Nymbl grows: Jimi Dodge joins the engineering team

As we start 2020 here at Nymbl, there are many things ahead we are excited about, one of them being the newest addition to our team!

Introducing Jimi Dodge, our newest (and probably fastest) team member. Jimi is a skilled software developer who will no doubt play a key role in our mission of preventing 1 million falls. His contributions to the front and back end of Nymbl’s software will truly impact the older adults we serve.

Jimi worked in a fellow Catalyst HTI office at Terumo BCT for 19.5 years, working his way from a Junior Software Developer all the way to Software Engineering Manager. His largest contribution to Terumo BCT (among many) was creating the safety subsystem on their flagship therapeutic apheresis medical device.

In his free time Jimi enjoys running, skiing and traveling with his wife. His fastest marathon time is 3 hours and 53 minutes, and his fastest 5K time is 22 minutes! We are excited to try to keep up with you Jimi!

Aging2.0 hosted a webinar all about fall prevention

Aging2.0 webinar on fall prevention.

On Wednesday, November 6th, Dr. Nathan Estrada of Nymbl Science teamed up with Jayne Keller, VP of Senior Living at Christian Living and Cappella Living Solutions, and Karen Brown, CEO of iAging, to host an Aging2.0 webinar all about fall prevention.

First off, we would like to thank Karen Brown for organizing the webinar and facilitating such a meaningful conversation about fall prevention. Thank you as well to Jayne Keller. Her insights on fall prevention in senior living, were very valuable to attendees exploring how to best serve their older adults. And thank you to the many participants who joined us! The questions that were asked showed how forward-thinking people are in the senior care space.

Topics covered:

  • The evolution of fall prevention from 30 years ago to today
  • How what we “knew” directed what we did, but we “know” different now
  • How the unintended consequence of fall education can be FEAR
  • The changing behaviors of older adults and how that impacts expectations
  • Review of current evidence that balance is a reflex and requires a change in training

If you were unable to make the webinar, we recorded it and published for you to view and use as a resource when exploring the evolving fall prevention methods.

The Role Dual-Tasking Plays in People with Parkinson’s

Parkinson’s Disease (PD) is a devastating brain disorder caused by the impairment of nerve cells in the part of the brain that controls movement. The combination of two characteristic symptoms of PD can be very deleterious to a person’s overall health.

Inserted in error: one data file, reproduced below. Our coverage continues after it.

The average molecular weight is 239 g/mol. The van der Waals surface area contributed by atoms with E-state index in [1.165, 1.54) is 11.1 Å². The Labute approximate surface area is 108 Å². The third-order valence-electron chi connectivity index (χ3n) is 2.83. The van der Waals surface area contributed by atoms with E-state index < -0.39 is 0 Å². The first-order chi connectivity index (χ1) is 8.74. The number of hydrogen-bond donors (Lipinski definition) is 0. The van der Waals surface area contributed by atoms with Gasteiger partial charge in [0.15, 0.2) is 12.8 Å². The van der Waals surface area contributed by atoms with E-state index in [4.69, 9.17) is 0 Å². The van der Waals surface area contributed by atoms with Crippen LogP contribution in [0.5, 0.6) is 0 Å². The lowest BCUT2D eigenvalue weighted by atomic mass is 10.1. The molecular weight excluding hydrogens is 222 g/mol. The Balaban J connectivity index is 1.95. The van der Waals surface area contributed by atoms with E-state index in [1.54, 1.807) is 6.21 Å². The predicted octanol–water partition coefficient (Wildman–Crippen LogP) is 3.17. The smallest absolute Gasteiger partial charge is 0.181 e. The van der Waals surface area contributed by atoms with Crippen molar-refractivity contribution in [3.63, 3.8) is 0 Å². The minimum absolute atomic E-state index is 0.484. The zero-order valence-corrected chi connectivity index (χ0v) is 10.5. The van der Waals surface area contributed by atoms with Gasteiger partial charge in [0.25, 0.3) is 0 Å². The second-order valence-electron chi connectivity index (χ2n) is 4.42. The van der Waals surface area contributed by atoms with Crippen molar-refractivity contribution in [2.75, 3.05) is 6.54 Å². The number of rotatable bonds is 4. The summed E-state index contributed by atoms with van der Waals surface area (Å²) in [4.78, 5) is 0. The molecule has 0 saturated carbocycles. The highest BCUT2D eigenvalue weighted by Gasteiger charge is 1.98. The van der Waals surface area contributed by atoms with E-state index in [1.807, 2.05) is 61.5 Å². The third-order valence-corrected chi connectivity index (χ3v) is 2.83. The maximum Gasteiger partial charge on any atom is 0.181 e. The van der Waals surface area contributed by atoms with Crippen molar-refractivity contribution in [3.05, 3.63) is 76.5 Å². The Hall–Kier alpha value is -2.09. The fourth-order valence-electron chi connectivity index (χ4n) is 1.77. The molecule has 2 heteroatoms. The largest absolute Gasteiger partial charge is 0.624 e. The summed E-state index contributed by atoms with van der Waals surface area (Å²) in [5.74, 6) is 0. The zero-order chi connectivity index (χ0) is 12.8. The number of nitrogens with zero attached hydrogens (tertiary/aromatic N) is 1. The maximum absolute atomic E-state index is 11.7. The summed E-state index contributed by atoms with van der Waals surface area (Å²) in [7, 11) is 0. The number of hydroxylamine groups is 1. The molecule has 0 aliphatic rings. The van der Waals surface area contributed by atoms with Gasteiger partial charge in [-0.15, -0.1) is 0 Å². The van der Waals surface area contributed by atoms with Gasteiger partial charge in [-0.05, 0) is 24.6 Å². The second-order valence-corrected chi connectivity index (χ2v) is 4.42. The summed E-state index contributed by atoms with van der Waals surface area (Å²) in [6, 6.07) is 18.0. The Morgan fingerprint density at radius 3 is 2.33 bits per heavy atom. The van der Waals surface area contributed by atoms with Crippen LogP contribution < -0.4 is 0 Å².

One symptom is a shuffling gait, and a struggle to continue to move forward (reported as a “freezing” sensation). The other symptom is decreased balance. Their balance is no longer controlled reflexively, like it is for the rest of us. Instead, they must pay more attention while they are walking in order to not lose their balance. The collective effect of both these symptoms is an increased fall risk for Parkinson’s patients.

To improve gait and balance, people with PD typically see a physical therapist to help them increase their stride length and reduce their chance of tripping. Counter to previous beliefs in which dual-tasking while walking could be detrimental to a person’s balance, research now shows dual-tasking can be an essential intervention in improving gait and balance in people with Parkinson’s, providing an alternative to the classic physical therapy techniques.

Sandra Brauer from the University of Queensland and Meg Morris from the University of Melbourne conducted a study on how added tasks and performing working memory tasks while walking can improve PD patients’ gait.

In their study, 20 participants with mild to moderate Parkinson’s had their baseline gait measured with and without added tasks, and then underwent a training period that included dual-task training to increase their gait. Subjects performed working memory tasks and counting tasks while they were walking and instructed to “take bigger steps”. As the training went on, the difficulty of the cognitive task increased.

After the training period, the subjects’ gait with the added tasks was measured again. The results of this study fully supported the hypothesis that dual-tasking training would improve gait in Parkinson’s patients. All 20 participants showed increased gait length after their dual-tasking training because they had learned how to focus more on the task, and less on the way they were walking (“reduced attention demand of gait”).

How does this relate to Nymbl Science? Nymbl uses a similar dual-tasking approach to train balance in older adults. Just like PD patients, balance in older adults is not as effectively controlled reflexively, but is instead something they have to consciously think about while performing their day-to-day tasks, ultimately creating a lot of anxiety.

As demonstrated in both the Parkinson’s study and in Nymbl users dual-tasking shifts balancefrom the frontal cortex (the “thinking” part of the brain) back to the cerebellum for reflexive balance control. For Nymbl users, performing simple exercises while interacting with fun cognitive tasks drives their balance control back to being reflexive.

The Brauer and Morris study is further proof that dual-tasking training has the power to transform balance in a wide range of people, which in turn leads to improved health and overall lifestyle.